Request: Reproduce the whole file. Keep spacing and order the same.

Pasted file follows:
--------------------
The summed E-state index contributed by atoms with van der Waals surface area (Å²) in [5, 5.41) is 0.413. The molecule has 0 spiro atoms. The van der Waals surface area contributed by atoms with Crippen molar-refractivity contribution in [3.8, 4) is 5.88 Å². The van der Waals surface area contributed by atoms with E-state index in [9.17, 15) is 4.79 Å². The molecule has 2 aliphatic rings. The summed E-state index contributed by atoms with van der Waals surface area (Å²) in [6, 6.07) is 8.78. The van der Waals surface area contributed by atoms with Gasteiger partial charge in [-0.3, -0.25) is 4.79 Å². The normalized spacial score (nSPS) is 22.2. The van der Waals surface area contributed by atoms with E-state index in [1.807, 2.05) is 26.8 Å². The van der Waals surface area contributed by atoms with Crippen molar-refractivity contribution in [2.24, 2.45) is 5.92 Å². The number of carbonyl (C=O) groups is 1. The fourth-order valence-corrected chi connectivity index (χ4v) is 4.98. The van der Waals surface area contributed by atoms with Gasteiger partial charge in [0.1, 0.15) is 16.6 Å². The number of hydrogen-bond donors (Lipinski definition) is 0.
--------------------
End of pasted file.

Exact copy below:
The summed E-state index contributed by atoms with van der Waals surface area (Å²) in [5, 5.41) is 0.413. The molecule has 0 spiro atoms. The van der Waals surface area contributed by atoms with Crippen molar-refractivity contribution in [3.8, 4) is 5.88 Å². The van der Waals surface area contributed by atoms with E-state index in [9.17, 15) is 4.79 Å². The molecule has 2 aliphatic rings. The summed E-state index contributed by atoms with van der Waals surface area (Å²) in [6, 6.07) is 8.78. The van der Waals surface area contributed by atoms with Gasteiger partial charge in [-0.3, -0.25) is 4.79 Å². The normalized spacial score (nSPS) is 22.2. The van der Waals surface area contributed by atoms with E-state index in [1.807, 2.05) is 26.8 Å². The van der Waals surface area contributed by atoms with Crippen molar-refractivity contribution in [2.24, 2.45) is 5.92 Å². The number of carbonyl (C=O) groups is 1. The fourth-order valence-corrected chi connectivity index (χ4v) is 4.98. The van der Waals surface area contributed by atoms with Gasteiger partial charge in [0.1, 0.15) is 16.6 Å². The number of hydrogen-bond donors (Lipinski definition) is 0.